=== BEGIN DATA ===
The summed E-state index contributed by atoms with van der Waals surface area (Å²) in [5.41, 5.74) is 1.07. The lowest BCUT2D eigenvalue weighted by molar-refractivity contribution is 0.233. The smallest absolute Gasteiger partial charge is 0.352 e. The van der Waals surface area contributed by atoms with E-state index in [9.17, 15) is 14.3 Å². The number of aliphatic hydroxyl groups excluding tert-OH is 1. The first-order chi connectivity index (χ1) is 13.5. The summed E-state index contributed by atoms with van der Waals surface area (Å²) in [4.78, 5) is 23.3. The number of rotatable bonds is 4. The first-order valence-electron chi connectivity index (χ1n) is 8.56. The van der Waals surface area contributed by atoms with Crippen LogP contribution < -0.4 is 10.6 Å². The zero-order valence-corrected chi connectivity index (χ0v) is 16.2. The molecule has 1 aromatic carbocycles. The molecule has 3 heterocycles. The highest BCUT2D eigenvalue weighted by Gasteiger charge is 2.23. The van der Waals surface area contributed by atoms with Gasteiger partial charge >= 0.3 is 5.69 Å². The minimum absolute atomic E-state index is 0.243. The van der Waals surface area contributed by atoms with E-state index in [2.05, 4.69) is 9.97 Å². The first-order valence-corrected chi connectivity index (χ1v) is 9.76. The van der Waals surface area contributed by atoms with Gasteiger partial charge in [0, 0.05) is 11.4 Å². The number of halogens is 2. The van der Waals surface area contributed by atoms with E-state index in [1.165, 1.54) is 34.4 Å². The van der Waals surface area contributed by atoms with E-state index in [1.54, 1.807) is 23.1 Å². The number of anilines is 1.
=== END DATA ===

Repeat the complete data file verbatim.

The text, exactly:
The summed E-state index contributed by atoms with van der Waals surface area (Å²) in [5.41, 5.74) is 1.07. The lowest BCUT2D eigenvalue weighted by molar-refractivity contribution is 0.233. The smallest absolute Gasteiger partial charge is 0.352 e. The van der Waals surface area contributed by atoms with E-state index in [9.17, 15) is 14.3 Å². The number of aliphatic hydroxyl groups excluding tert-OH is 1. The first-order chi connectivity index (χ1) is 13.5. The summed E-state index contributed by atoms with van der Waals surface area (Å²) in [4.78, 5) is 23.3. The number of rotatable bonds is 4. The first-order valence-electron chi connectivity index (χ1n) is 8.56. The van der Waals surface area contributed by atoms with Crippen LogP contribution < -0.4 is 10.6 Å². The zero-order valence-corrected chi connectivity index (χ0v) is 16.2. The molecule has 1 aromatic carbocycles. The molecule has 3 heterocycles. The highest BCUT2D eigenvalue weighted by Gasteiger charge is 2.23. The van der Waals surface area contributed by atoms with Gasteiger partial charge >= 0.3 is 5.69 Å². The minimum absolute atomic E-state index is 0.243. The van der Waals surface area contributed by atoms with E-state index in [2.05, 4.69) is 9.97 Å². The first-order valence-corrected chi connectivity index (χ1v) is 9.76. The van der Waals surface area contributed by atoms with Gasteiger partial charge in [0, 0.05) is 11.4 Å². The number of halogens is 2. The van der Waals surface area contributed by atoms with E-state index in [1.165, 1.54) is 34.4 Å². The van der Waals surface area contributed by atoms with E-state index in [1.54, 1.807) is 23.1 Å². The number of anilines is 1.